I'm sorry to even mention it in print, but until last week when the season ended, there was a wonderful place where people could dance all night in the forest right under the Toronto skyline. I'm talking about the warm-weather happenings at a semi-secret glade near a treed part of Cherry Beach. On any given night on our abandoned waterfront, there were several dances going at the same time, some with massive projection screens and lighting effects and the cops drive by and smile.
To understand how miraculous this actually was, click onto the widely circulated video of a horrendous bust of a rave on private property in a scenic Utah canyon just weeks ago. (Google "Utah" and "bust.")
Although there have been a few crackdowns over the years, our party scene, according to veterans, has gradually stabilized. And the beach dances have flourished. The stunning enclosure of sumac, majestic old trees and giant rusting oil towers seems to keep the sound in, so dancers can carry on all night under the stars without being too much of a nuisance. Sometimes it's just one guy with a small boom box, but often it's much larger. DJs bring generators to power a growing range of events: reggae, house, black light, jungle and various kinds of electronica.
Participants quickly clue in to the "respect" ethos. People clean up after themselves, altercations are rare, and on a beautiful day the place is simply idyllic, with kids and dogs playing everywhere. Some blow bubbles, others lie on blankets to listen to the music by the lake and the police glide gently by.
Yes, there are probably some substances being consumed, but the weirdest behaviour I've seen was some bad dancing and clumps of people lying on top of each other laughing.
As a contrast to this joyful fun-fest, take a look at the Utah video, nicknamed Iraq In Utah, featuring a police commando raid.
Because Utah is a conservative state, the organizers took extra care to make sure all permits were in order, hiring security, trucking in toilets and even having emergency medical personnel on hand, not to mention a $2 million insurance policy.
The first thing you see is DJs milling around the turntables. The DJs then look up as they're lit by a high-powered helicopter searchlight shining directly at them.
For a second, they look amazed, as if they're thinking, "Hey, this party is even wilder than I thought!"
A soldier in elaborate combat gear walks into frame, and then others. They're SWAT team officers with various state police agencies, wearing flak jackets and goggles and toting massive assault rifles. One of them shouts at the bewildered DJ to cut the sound or "I'll take your ass straight to jail," then shuts down the sound system.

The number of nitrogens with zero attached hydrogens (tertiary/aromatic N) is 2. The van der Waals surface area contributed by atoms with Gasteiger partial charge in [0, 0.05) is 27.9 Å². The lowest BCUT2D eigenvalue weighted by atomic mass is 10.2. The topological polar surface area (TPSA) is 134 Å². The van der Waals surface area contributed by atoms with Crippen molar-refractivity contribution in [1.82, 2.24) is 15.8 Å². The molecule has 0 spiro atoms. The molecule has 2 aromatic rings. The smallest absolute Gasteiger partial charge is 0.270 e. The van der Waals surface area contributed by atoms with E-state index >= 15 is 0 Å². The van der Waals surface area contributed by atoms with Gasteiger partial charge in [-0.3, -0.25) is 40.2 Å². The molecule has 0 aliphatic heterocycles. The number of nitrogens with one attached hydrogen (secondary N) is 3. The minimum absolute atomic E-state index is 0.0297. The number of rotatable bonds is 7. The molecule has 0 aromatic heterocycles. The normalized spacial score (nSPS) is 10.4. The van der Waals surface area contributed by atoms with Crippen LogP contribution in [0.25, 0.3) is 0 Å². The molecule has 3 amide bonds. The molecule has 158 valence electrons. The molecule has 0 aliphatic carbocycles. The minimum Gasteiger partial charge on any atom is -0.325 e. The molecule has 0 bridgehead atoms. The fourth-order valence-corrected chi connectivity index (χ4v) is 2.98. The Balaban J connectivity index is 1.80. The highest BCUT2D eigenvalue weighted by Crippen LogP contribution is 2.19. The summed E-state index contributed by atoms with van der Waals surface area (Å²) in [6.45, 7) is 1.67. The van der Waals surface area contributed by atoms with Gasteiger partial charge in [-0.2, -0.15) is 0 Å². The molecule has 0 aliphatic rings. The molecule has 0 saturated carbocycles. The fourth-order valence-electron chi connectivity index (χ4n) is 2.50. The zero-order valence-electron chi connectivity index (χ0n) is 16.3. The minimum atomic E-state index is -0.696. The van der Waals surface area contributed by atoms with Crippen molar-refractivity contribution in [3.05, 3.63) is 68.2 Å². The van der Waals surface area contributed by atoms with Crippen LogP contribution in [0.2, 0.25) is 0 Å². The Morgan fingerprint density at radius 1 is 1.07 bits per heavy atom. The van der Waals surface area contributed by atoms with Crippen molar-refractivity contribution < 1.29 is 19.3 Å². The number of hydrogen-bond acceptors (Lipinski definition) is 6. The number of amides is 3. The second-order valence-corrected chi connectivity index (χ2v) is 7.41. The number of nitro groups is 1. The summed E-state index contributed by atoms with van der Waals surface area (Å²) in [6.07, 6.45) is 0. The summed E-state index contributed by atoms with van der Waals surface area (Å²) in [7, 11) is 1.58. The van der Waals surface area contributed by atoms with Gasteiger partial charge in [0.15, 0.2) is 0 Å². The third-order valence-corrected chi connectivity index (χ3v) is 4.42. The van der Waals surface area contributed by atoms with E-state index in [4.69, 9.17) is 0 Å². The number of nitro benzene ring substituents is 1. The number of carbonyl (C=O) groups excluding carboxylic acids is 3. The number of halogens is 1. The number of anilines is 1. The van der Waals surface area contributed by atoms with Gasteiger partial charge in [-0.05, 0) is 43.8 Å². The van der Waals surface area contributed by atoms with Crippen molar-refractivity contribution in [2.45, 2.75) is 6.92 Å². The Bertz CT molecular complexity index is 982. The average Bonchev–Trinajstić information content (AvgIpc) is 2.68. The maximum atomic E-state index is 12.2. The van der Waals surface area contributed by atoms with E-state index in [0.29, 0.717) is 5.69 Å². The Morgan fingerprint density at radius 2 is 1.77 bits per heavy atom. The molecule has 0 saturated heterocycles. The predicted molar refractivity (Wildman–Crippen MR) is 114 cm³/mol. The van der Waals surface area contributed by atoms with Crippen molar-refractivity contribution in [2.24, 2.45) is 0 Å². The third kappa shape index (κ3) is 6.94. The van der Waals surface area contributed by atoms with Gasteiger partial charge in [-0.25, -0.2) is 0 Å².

Armed groups of men wrestle with shadowy forms. There's pandemonium as people run in every direction and helicopter searchlights pan the crowd. Over 60 arrests are made, and eyewitness reports say partiers were traumatized by the over-the-top violence of the raid. The police would later portray the event as a giant pot and ecstasy extravanza.
Compare this to the crackdown I witnessed, also in August. Picture the scene. At the beach, two parties are going on: one, called Shift, playing house music, the other psi-trance. About 150 partiers roam between them.
More partiers arrive. People in white begin to glow under the black lights. The organizers here have no permits, no insurance and no emergency personnel standing by. And they don't have security. They do have a lot of people lying around on the grass smiling.
Suddenly, the DJ dips the music. A cruiser has stopped at the edge of the glade; two officers calmly walk over, met by a couple of the organizers. There are a few anxious looks as police scan the scene: the generator-powered DJ booth, the dancers, a few people lying together on a blanket.
As one of the organizers, Marc Roy, tells me later, "The police exercised excellent judgment. They made sure no one was really drunk, they checked that we knew to clean up and suggested we not raise the volume late at night. We concurred."
Soon the fuzz get back in their cruiser. As the DJ raises the volume of the music, the officers sound their siren to the beat. It's an amazing gesture. The crowd roars.
If the police only knew of the wave of goodwill directed at them at that moment. Forgive my dime-store psychologizing, but people want to be given a chance to love the police or at least respect them, and will do so in an instant when they see them behaving decently, reasonably and especially with humour.
Then there's Utah: party-pooperdom on a mass scale, a gargantuan waste of taxpayers' money, hundreds of young people endangered and traumatized for no good reason, the state made to look like it's run by bullies playing commando.
If Utah's drug hounds were to be deployed anywhere along the lake Ontario coastline on a sunny summer day, their heads would probably explode.
But, hey, this is another country.